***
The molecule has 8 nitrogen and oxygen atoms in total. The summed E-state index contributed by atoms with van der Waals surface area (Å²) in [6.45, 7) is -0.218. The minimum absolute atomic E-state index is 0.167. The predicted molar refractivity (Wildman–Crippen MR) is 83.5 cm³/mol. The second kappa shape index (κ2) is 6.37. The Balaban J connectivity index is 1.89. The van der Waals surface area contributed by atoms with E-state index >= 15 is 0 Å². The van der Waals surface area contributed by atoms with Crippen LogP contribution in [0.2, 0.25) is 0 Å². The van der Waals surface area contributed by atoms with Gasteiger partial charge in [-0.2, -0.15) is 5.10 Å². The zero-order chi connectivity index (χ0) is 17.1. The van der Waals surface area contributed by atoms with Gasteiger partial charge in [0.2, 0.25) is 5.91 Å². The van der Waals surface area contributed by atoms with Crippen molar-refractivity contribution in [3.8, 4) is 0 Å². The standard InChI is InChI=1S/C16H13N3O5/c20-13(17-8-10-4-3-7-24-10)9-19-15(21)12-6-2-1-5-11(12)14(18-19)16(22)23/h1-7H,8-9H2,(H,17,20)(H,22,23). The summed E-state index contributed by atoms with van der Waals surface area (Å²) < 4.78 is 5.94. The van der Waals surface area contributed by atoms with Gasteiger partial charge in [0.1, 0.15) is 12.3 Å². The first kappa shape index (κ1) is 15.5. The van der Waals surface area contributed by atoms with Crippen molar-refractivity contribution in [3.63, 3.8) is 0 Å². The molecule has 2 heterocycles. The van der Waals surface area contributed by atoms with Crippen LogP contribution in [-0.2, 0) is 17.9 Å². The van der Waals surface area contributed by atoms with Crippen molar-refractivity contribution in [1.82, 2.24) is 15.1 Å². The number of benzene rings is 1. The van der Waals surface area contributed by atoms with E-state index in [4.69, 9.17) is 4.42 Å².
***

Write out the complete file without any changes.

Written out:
The molecule has 8 nitrogen and oxygen atoms in total. The summed E-state index contributed by atoms with van der Waals surface area (Å²) in [6.45, 7) is -0.218. The minimum absolute atomic E-state index is 0.167. The predicted molar refractivity (Wildman–Crippen MR) is 83.5 cm³/mol. The second kappa shape index (κ2) is 6.37. The Balaban J connectivity index is 1.89. The van der Waals surface area contributed by atoms with E-state index >= 15 is 0 Å². The van der Waals surface area contributed by atoms with Crippen LogP contribution in [0.2, 0.25) is 0 Å². The van der Waals surface area contributed by atoms with Gasteiger partial charge in [-0.2, -0.15) is 5.10 Å². The zero-order chi connectivity index (χ0) is 17.1. The van der Waals surface area contributed by atoms with Gasteiger partial charge in [0.2, 0.25) is 5.91 Å². The van der Waals surface area contributed by atoms with Crippen molar-refractivity contribution in [3.8, 4) is 0 Å². The standard InChI is InChI=1S/C16H13N3O5/c20-13(17-8-10-4-3-7-24-10)9-19-15(21)12-6-2-1-5-11(12)14(18-19)16(22)23/h1-7H,8-9H2,(H,17,20)(H,22,23). The summed E-state index contributed by atoms with van der Waals surface area (Å²) < 4.78 is 5.94. The van der Waals surface area contributed by atoms with Gasteiger partial charge in [0.1, 0.15) is 12.3 Å². The first kappa shape index (κ1) is 15.5. The van der Waals surface area contributed by atoms with Crippen molar-refractivity contribution in [3.63, 3.8) is 0 Å². The molecule has 2 heterocycles. The van der Waals surface area contributed by atoms with Crippen LogP contribution in [-0.2, 0) is 17.9 Å². The van der Waals surface area contributed by atoms with Crippen molar-refractivity contribution in [1.82, 2.24) is 15.1 Å². The number of benzene rings is 1. The van der Waals surface area contributed by atoms with E-state index in [4.69, 9.17) is 4.42 Å².